|18 Oct 2010||12:45pm - 2:00pm||CRASSH|
Part of the CRASSH Fellows Work-in-Progress seminar series. All welcome, no registration necessary. Sandwich lunch and refreshments provided.
Dr Stephen Abbott (Mathematics/Middlebury)
While there are a few notable plays written about mathematics and science throughout the previous century, a qualitative shift in the relationship between science and theater occurred sometime in the past decade following the success of Arcadia (Tom Stoppard, 1993) and Copenhagen (Michael Frayn, 1999). In the ensuing years, theater has seen a proliferation of successful plays that manage to synthesize explicit mathematical ideas into both the theme and mechanics of the performance.
This is not a case of theater simply mining science for interesting source material. What happens in the best mathematical plays is that the metaphors work in both directions as does the sense of illumination. This cross-pollination is most easily experienced in plays with explicit mathematical content (A Disappearing Number, Proof) but it can also be analyzed in relation to form. In fact, a defining trait of modern science plays is the successful way in which they exploit the merging of form and content. What is significant is that 20th century mathematics—and in particular mathematical logic—is also characterized by investigations into the consequences of merging form and content. These structural similarities reveal an even deeper kinship between drama and mathematics than might be expected.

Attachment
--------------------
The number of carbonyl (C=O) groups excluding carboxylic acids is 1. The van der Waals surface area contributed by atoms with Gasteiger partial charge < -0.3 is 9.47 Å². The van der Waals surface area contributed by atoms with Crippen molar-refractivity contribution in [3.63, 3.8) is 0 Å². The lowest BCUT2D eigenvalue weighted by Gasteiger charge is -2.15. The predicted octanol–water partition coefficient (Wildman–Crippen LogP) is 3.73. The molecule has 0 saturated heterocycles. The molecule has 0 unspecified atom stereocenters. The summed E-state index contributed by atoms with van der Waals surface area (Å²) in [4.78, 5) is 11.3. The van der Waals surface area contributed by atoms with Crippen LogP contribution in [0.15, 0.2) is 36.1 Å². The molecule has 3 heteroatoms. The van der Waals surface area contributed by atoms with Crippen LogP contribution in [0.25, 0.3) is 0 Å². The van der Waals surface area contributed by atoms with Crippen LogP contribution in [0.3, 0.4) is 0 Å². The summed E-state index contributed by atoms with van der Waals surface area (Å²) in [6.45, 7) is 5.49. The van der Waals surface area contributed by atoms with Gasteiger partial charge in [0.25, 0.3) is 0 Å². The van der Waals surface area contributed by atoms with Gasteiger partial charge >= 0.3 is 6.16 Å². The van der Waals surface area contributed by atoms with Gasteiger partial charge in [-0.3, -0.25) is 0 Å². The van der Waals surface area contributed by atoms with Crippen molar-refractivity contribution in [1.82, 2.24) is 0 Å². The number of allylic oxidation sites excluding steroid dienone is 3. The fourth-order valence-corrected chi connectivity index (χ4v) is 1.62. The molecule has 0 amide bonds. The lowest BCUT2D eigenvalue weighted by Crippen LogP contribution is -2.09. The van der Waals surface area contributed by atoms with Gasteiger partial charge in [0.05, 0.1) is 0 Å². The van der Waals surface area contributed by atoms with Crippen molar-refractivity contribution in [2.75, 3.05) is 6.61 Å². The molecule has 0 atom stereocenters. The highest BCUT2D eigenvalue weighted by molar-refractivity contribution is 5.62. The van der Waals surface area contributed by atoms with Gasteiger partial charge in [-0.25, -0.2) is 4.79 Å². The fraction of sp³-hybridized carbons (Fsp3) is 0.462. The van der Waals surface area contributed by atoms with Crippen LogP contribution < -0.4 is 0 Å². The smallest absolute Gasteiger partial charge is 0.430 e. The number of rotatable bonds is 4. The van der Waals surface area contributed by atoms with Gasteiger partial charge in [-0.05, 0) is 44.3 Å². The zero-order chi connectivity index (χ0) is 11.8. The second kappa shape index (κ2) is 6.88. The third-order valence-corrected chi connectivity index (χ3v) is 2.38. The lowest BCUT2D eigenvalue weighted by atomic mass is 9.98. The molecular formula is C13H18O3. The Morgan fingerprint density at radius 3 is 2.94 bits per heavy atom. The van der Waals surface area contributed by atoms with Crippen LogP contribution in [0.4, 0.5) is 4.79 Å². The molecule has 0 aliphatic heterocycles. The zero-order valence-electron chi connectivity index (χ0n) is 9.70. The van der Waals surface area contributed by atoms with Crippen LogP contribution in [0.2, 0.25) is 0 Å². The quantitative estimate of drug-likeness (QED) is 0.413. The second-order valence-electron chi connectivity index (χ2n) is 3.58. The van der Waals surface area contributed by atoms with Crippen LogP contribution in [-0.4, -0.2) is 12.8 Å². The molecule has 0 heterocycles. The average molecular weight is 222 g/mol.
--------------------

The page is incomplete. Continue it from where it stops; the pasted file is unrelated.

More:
To access the Readings for the Work in Progress seminar, please contact Michelle Maciejewska.